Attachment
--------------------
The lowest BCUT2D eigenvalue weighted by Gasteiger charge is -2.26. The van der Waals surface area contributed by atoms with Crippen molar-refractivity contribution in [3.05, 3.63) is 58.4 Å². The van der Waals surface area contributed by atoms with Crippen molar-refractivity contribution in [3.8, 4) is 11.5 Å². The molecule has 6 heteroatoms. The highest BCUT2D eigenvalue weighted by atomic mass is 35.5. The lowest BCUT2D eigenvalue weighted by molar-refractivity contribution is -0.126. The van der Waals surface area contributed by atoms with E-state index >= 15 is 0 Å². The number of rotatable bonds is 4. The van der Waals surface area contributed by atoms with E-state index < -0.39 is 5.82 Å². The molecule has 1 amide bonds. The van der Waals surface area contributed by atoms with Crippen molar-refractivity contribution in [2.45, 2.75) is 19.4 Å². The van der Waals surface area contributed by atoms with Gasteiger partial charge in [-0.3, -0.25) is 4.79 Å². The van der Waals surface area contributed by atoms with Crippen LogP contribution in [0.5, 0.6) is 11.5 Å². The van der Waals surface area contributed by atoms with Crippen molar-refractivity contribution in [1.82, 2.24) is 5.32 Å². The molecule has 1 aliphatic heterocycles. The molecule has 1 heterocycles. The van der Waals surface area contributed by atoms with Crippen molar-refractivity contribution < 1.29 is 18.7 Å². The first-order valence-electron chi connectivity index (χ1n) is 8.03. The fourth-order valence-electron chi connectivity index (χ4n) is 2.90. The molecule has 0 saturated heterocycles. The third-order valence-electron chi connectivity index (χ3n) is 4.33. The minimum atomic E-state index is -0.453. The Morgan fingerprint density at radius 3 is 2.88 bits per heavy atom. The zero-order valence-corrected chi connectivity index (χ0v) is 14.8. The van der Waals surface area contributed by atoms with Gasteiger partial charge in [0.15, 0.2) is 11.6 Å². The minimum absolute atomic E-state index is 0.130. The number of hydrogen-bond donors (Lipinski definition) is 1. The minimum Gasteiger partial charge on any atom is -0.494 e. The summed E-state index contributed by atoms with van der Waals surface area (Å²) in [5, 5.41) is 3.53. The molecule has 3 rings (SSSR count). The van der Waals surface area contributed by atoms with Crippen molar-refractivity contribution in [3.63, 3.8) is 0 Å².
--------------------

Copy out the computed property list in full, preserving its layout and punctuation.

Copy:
The lowest BCUT2D eigenvalue weighted by Gasteiger charge is -2.26. The van der Waals surface area contributed by atoms with Crippen molar-refractivity contribution in [3.05, 3.63) is 58.4 Å². The van der Waals surface area contributed by atoms with Crippen molar-refractivity contribution in [3.8, 4) is 11.5 Å². The molecule has 6 heteroatoms. The highest BCUT2D eigenvalue weighted by atomic mass is 35.5. The lowest BCUT2D eigenvalue weighted by molar-refractivity contribution is -0.126. The van der Waals surface area contributed by atoms with E-state index >= 15 is 0 Å². The number of rotatable bonds is 4. The van der Waals surface area contributed by atoms with E-state index < -0.39 is 5.82 Å². The molecule has 1 amide bonds. The van der Waals surface area contributed by atoms with Crippen molar-refractivity contribution in [2.45, 2.75) is 19.4 Å². The van der Waals surface area contributed by atoms with Gasteiger partial charge in [-0.3, -0.25) is 4.79 Å². The van der Waals surface area contributed by atoms with Crippen LogP contribution in [0.5, 0.6) is 11.5 Å². The van der Waals surface area contributed by atoms with Crippen molar-refractivity contribution in [1.82, 2.24) is 5.32 Å². The molecule has 1 aliphatic heterocycles. The molecule has 1 heterocycles. The van der Waals surface area contributed by atoms with Crippen molar-refractivity contribution < 1.29 is 18.7 Å². The first-order valence-electron chi connectivity index (χ1n) is 8.03. The fourth-order valence-electron chi connectivity index (χ4n) is 2.90. The molecule has 0 saturated heterocycles. The third-order valence-electron chi connectivity index (χ3n) is 4.33. The minimum atomic E-state index is -0.453. The Morgan fingerprint density at radius 3 is 2.88 bits per heavy atom. The zero-order valence-corrected chi connectivity index (χ0v) is 14.8. The van der Waals surface area contributed by atoms with Gasteiger partial charge in [0.15, 0.2) is 11.6 Å². The minimum absolute atomic E-state index is 0.130. The number of hydrogen-bond donors (Lipinski definition) is 1. The minimum Gasteiger partial charge on any atom is -0.494 e. The summed E-state index contributed by atoms with van der Waals surface area (Å²) in [5, 5.41) is 3.53. The molecule has 3 rings (SSSR count). The van der Waals surface area contributed by atoms with Crippen molar-refractivity contribution in [3.63, 3.8) is 0 Å².